Falls are a major cause of morbidity among older people. A multifaceted podiatry intervention may reduce the risk of falling. This study evaluated such an intervention.
Pragmatic cohort randomised controlled trial in England and Ireland. 1010 participants were randomised (493 to the Intervention group and 517 to Usual Care) to either: a podiatry intervention, including foot and ankle exercises, foot orthoses and, if required, new footwear, and a falls prevention leaflet or usual podiatry treatment plus a falls prevention leaflet. The primary outcome was the incidence rate of self-reported falls per participant in the 12 months following randomisation. Secondary outcomes included: proportion of fallers and those reporting multiple falls, time to first fall, fear of falling, Frenchay Activities Index, Geriatric Depression Scale, foot pain, health related quality of life, and cost-effectiveness.
In the primary analysis were 484 (98.2%) intervention and 507 (98.1%) control participants. There was a small, non statistically significant reduction in the incidence rate of falls in the intervention group (adjusted incidence rate ratio 0.88, 95% CI 0.73 to 1.05, p = 0.16). The proportion of participants experiencing a fall was lower (49.7 vs 54.9%, adjusted odds ratio 0.78, 95% CI 0.60 to 1.00, p = 0.05) as was the proportion experiencing two or more falls (27.6% vs 34.6%, adjusted odds ratio 0.69, 95% CI 0.52 to 0.90, p = 0.01). There was an increase (p = 0.02) in foot pain for the intervention group. There were no statistically significant differences in other outcomes. The intervention was more costly but marginally more beneficial in terms of health-related quality of life (mean quality adjusted life year (QALY) difference 0.0129, 95% CI -0.0050 to 0.0314) and had a 65% probability of being cost-effective at a threshold of £30,000 per QALY gained.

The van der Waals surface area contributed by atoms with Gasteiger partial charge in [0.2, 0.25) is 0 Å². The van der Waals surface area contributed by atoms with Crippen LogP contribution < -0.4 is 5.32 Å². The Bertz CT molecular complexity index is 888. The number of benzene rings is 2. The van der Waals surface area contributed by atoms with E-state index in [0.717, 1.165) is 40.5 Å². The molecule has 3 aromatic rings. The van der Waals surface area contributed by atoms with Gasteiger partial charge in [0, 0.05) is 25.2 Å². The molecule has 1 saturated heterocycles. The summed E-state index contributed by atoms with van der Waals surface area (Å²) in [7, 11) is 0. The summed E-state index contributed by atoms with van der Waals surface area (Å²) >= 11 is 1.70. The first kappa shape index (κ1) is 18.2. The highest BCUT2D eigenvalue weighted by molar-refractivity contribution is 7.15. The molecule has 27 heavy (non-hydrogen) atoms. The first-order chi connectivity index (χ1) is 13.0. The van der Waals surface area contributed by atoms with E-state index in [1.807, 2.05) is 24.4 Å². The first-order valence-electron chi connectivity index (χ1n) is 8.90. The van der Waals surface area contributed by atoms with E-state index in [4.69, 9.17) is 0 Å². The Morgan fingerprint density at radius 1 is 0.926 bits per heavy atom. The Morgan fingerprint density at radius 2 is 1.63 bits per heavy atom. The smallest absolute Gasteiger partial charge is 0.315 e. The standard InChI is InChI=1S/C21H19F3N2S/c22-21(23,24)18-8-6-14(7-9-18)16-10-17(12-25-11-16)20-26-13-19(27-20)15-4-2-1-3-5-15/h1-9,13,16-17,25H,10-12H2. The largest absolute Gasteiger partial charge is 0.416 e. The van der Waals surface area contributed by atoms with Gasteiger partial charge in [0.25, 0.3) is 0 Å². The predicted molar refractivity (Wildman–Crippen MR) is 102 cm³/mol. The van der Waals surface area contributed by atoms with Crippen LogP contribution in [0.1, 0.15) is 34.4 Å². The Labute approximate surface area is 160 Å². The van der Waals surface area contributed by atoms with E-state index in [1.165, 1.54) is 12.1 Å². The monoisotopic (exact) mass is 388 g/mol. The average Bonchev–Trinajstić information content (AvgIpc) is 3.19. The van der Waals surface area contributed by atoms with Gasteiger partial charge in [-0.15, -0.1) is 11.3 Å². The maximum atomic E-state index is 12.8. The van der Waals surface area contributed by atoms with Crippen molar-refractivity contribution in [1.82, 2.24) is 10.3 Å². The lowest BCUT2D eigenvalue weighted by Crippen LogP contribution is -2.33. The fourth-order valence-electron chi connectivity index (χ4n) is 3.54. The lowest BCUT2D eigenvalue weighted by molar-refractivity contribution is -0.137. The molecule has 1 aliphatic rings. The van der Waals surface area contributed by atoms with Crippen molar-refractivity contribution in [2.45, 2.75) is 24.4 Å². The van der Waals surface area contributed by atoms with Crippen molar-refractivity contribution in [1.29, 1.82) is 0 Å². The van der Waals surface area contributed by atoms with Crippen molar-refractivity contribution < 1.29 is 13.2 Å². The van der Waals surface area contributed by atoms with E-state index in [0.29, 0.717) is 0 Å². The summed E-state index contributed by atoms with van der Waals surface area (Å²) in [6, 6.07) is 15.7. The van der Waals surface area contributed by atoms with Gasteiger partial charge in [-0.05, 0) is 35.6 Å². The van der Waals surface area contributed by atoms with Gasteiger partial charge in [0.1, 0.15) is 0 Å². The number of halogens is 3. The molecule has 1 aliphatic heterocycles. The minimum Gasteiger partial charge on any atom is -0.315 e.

Citation: Cockayne S, Adamson J, Clarke A, Corbacho B, Fairhurst C, Green L, et al. (2017) Cohort Randomised Controlled Trial of a Multifaceted Podiatry Intervention for the Prevention of Falls in Older People (The REFORM Trial). PLoS ONE 12(1): e0168712. https://doi.org/10.1371/journal.pone.0168712
Editor: Terence J. Quinn, University of Glasgow, UNITED KINGDOM
Received: August 19, 2016; Accepted: December 3, 2016; Published: January 20, 2017
Copyright: © 2017 Cockayne et al. This is an open access article distributed under the terms of the Creative Commons Attribution License, which permits unrestricted use, distribution, and reproduction in any medium, provided the original author and source are credited.